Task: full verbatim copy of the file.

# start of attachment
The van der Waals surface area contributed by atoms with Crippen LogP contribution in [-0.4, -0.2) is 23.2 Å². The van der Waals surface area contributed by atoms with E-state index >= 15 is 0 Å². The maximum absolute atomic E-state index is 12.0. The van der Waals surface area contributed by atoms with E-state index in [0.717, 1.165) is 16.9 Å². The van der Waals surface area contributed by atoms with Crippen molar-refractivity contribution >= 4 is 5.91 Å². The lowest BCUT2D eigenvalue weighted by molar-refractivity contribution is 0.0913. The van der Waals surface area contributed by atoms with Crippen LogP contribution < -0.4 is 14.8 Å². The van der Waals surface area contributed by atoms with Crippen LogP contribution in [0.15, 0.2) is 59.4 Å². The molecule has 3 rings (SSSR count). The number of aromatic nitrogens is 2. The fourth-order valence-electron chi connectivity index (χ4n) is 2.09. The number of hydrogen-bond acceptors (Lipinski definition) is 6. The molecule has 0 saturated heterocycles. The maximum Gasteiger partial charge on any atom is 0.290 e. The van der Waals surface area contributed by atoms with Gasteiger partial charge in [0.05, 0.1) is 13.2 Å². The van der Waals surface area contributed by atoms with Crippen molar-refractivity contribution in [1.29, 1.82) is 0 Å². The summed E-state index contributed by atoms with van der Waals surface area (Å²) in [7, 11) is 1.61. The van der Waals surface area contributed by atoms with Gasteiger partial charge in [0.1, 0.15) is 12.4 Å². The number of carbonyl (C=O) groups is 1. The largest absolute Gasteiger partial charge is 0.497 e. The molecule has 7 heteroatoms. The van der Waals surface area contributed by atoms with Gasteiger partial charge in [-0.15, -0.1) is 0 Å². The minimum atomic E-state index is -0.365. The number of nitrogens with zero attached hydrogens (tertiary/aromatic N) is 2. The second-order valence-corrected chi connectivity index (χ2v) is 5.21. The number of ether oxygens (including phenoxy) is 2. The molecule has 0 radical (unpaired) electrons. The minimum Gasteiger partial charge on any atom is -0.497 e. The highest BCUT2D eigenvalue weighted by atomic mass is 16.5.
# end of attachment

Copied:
The van der Waals surface area contributed by atoms with Crippen LogP contribution in [-0.4, -0.2) is 23.2 Å². The van der Waals surface area contributed by atoms with E-state index >= 15 is 0 Å². The maximum absolute atomic E-state index is 12.0. The van der Waals surface area contributed by atoms with E-state index in [0.717, 1.165) is 16.9 Å². The van der Waals surface area contributed by atoms with Crippen molar-refractivity contribution >= 4 is 5.91 Å². The lowest BCUT2D eigenvalue weighted by molar-refractivity contribution is 0.0913. The van der Waals surface area contributed by atoms with Crippen LogP contribution < -0.4 is 14.8 Å². The van der Waals surface area contributed by atoms with Crippen LogP contribution in [0.15, 0.2) is 59.4 Å². The molecule has 3 rings (SSSR count). The number of aromatic nitrogens is 2. The fourth-order valence-electron chi connectivity index (χ4n) is 2.09. The number of hydrogen-bond acceptors (Lipinski definition) is 6. The molecule has 0 saturated heterocycles. The maximum Gasteiger partial charge on any atom is 0.290 e. The van der Waals surface area contributed by atoms with Gasteiger partial charge in [0.05, 0.1) is 13.2 Å². The van der Waals surface area contributed by atoms with Crippen molar-refractivity contribution in [1.29, 1.82) is 0 Å². The summed E-state index contributed by atoms with van der Waals surface area (Å²) in [7, 11) is 1.61. The van der Waals surface area contributed by atoms with Gasteiger partial charge in [0.1, 0.15) is 12.4 Å². The number of carbonyl (C=O) groups is 1. The largest absolute Gasteiger partial charge is 0.497 e. The molecule has 7 heteroatoms. The van der Waals surface area contributed by atoms with Gasteiger partial charge in [-0.15, -0.1) is 0 Å². The minimum atomic E-state index is -0.365. The number of nitrogens with zero attached hydrogens (tertiary/aromatic N) is 2. The second-order valence-corrected chi connectivity index (χ2v) is 5.21. The number of ether oxygens (including phenoxy) is 2. The molecule has 0 radical (unpaired) electrons. The minimum Gasteiger partial charge on any atom is -0.497 e. The highest BCUT2D eigenvalue weighted by atomic mass is 16.5.